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Finding character [electronic resource]: character and the challenge from situationism

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Recently, philosophers have charged that Aristotelian-based virtue theories are empirically inadequate because the conception of character in which they are grounded is largely unfounded by findings in psychology. These philosophers

Recently, philosophers have charged that Aristotelian-based virtue theories are empirically inadequate because the conception of character in which they are grounded is largely unfounded by findings in psychology. These philosophers argue in favor of situationism, the theory from social psychology that situational rather than dispositional differences among individuals are in large part responsible for human behavior. Situationists dispute the existence of traits that remain consistent across time and diverse situations and argue that features of situations can better explain and predict human behavior. After analyzing the psychological literature and historical cases put forth as evidence for situationism as well as the basic premises grounding arguments against situationism, I make some conclusions about the best responses to situationism. I agree with situationists that Aristotelian-based virtue and character are not quite empirically adequate but disagree that human behavior owes more to situational rather than dispositional determinants. Basing my theory on literature from social psychology, I argue instead that a concept of character grounded in social-cognitive theory is more psychologically realistic and can explain and predict human behavior and ground a character-based virtue theory. A social-cognitive conception of character would highlight the dynamic role between situations and individual psychological factors like beliefs, values, desires and the way that an individual perceives a situation. I sketch out a non-ideal theory of virtue based in a social-cognitive conception of character that is partially dependent on social networks for its maintenance and is fragmented, or contextualized to particular types of psychological situations. However, fragmented and socially dependent virtue is not an optimal type of virtue because it is vulnerable to situational features that place strong psychological pressures on agents to behave in various ways, including ways they would not have normally endorsed. I agree with Aristotelian virtue ethicists that argue that a type of practical wisdom can help to counter the often unwanted and dangerous influence of these strong situations but also maintain that some measure of moral luck is inevitably involved, even in the development of practical wisdom.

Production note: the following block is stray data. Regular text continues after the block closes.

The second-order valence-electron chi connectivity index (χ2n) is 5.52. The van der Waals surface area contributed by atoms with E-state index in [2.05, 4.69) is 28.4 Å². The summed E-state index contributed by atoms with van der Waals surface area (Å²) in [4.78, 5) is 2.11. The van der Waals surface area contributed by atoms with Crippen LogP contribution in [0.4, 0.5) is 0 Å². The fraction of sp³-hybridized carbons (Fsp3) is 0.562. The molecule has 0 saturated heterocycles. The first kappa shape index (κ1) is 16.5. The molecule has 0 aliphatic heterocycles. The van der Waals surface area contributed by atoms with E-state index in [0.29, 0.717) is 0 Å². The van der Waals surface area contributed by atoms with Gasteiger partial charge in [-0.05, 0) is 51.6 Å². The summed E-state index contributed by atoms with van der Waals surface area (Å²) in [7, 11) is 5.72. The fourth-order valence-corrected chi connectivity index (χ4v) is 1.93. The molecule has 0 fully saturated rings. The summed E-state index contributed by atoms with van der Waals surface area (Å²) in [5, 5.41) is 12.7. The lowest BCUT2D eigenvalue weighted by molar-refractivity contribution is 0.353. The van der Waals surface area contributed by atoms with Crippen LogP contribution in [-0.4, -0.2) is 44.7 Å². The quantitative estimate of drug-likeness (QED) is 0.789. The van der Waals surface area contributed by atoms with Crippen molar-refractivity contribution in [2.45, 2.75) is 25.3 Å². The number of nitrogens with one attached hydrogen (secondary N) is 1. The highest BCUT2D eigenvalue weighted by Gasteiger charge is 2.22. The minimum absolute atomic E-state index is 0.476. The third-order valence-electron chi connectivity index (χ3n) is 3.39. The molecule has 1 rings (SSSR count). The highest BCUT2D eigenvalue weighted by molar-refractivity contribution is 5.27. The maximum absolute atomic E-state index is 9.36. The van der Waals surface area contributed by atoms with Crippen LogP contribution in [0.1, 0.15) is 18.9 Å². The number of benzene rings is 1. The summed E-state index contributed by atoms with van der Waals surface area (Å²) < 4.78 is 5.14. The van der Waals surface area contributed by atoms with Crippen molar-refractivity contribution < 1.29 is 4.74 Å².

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  • 2012